For starters India continued to get their selection wrong. Leaving Cheteshwar Pujara out at the start of the series was a blunder, playing two spinners on a wet Lord’s pitch after a day had been washed out went against all conventional wisdom, not playing two spinners in Southampton was questionable and dumping M Vijay mid-series was just rude. Also, what, if anything is Karun Nair supposed to make of being in England for two months as reserve batsman only to see Hanuma Vihari take the field ahead of him? And what message does this team management decision send to the selectors, who had picked Karun as the reserve batsman in the first place?

The lack of support for Kohli, especially early in the series, was costly, if not fatal. The decision to truncate the tour match ahead of the Tests, and not play more serious, competitive fixtures, has already been questioned. While Kohli might be the kind of player who needs little or no acclimatisation time, his mates are made of more mortal stuff. The likes of Vijay, Pujara, Shikhar Dhawan and Ajinkya Rahane deserved the chance to prepare more properly for the Tests, but the fashion with this Indian set-up is to put practice ahead of matches.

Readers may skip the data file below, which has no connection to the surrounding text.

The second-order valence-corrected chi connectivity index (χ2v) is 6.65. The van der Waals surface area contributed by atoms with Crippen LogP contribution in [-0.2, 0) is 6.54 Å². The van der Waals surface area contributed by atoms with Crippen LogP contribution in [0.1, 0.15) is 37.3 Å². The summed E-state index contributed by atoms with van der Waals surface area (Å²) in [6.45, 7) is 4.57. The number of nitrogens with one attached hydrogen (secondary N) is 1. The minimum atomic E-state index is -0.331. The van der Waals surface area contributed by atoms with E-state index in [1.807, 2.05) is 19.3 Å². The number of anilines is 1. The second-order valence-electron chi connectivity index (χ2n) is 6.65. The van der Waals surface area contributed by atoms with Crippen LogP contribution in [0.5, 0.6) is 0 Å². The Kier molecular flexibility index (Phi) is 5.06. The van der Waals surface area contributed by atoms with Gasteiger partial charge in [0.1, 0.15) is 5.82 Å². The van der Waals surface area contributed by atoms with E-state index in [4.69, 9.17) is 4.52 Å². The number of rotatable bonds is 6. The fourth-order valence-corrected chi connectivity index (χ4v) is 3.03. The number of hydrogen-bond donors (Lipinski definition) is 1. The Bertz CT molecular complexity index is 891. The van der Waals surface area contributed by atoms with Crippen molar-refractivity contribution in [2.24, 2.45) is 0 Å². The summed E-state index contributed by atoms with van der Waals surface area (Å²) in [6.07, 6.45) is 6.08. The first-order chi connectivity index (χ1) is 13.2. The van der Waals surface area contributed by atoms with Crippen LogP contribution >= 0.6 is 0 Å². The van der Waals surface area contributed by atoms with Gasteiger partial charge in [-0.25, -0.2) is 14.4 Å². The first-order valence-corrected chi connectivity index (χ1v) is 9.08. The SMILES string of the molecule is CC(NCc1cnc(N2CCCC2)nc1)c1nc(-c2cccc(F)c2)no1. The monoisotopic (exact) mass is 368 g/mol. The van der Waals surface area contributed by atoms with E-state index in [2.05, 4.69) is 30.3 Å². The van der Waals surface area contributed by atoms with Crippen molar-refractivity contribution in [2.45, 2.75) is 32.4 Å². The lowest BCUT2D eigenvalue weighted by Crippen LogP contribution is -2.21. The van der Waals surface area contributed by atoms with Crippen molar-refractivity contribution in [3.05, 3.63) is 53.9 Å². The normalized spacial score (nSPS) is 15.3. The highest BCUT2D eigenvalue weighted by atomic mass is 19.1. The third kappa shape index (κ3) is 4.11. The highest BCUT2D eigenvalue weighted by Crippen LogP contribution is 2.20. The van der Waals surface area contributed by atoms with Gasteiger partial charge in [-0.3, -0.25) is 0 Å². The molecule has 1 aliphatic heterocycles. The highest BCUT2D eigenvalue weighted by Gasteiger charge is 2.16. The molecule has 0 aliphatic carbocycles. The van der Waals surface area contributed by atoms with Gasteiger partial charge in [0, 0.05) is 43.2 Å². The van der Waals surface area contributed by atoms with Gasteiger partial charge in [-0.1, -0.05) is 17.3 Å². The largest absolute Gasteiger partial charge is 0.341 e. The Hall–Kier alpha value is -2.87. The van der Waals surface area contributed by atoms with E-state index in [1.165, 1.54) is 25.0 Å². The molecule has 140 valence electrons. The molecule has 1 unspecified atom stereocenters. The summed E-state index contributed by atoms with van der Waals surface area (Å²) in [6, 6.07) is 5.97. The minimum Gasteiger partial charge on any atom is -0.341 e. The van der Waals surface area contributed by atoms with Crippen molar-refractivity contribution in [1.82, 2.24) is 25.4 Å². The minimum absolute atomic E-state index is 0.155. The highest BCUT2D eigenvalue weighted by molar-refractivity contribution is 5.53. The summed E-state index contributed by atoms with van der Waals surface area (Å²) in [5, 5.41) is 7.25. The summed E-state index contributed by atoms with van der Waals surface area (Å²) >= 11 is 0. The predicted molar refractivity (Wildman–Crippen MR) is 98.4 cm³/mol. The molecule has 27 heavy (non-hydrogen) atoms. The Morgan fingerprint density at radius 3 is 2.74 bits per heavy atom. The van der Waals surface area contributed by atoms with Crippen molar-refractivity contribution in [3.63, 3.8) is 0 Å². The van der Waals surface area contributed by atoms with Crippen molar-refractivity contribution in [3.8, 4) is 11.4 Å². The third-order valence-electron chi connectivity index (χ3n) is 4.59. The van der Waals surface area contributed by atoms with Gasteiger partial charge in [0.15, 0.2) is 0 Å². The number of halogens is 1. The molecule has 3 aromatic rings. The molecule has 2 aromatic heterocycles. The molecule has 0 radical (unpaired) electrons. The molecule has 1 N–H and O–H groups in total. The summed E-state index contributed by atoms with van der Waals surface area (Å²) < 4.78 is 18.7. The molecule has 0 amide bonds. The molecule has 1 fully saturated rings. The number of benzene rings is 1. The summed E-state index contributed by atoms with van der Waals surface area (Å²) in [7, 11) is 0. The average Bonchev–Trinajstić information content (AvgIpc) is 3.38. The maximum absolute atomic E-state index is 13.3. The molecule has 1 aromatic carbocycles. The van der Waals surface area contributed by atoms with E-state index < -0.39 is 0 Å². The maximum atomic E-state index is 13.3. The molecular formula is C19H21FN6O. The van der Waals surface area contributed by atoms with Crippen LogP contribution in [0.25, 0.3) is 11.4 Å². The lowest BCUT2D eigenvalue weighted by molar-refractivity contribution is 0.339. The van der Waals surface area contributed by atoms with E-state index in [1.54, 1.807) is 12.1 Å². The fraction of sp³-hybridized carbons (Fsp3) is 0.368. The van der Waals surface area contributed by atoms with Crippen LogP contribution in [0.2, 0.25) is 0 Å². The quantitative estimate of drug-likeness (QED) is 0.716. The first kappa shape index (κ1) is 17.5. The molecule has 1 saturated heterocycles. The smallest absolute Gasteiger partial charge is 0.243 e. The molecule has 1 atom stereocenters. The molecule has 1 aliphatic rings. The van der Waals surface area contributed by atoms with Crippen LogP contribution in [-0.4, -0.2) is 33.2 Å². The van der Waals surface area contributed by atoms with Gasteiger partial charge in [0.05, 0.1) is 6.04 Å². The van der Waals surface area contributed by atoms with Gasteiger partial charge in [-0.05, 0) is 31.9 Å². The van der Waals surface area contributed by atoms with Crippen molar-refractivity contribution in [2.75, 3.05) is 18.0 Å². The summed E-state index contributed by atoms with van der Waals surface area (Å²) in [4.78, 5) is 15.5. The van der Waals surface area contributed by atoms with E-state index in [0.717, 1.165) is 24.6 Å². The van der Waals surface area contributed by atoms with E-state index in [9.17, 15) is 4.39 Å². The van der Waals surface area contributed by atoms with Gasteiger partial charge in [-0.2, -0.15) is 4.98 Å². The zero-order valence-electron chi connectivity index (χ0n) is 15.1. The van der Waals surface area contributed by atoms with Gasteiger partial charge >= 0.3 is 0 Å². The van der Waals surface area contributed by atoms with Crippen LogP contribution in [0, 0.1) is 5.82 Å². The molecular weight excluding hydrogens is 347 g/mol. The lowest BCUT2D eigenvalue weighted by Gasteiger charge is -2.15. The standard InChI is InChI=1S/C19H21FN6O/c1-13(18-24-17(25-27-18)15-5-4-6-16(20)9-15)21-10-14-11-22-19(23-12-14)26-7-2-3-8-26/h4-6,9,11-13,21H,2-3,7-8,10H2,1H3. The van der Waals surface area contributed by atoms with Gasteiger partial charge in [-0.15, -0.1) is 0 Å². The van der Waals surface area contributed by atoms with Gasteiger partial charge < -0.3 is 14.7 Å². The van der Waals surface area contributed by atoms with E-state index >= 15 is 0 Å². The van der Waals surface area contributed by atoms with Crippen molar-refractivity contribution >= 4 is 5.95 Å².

The logic that tour-game fixtures are often played by weak teams on pitches not similar to the Test strips has merit, but clearly, the alternative the Indian team has chosen, is not delivering the desired results. The other problem with not playing old-fashioned three or four-day matches where eleven play eleven, is that it becomes impossible for players to stake a claim for a place in the XI. You can be bowled five times in a net session, but no scoreboard records that, as opposed to working hard to avoid that one ball that sends them back to the dressing-room in a tour match.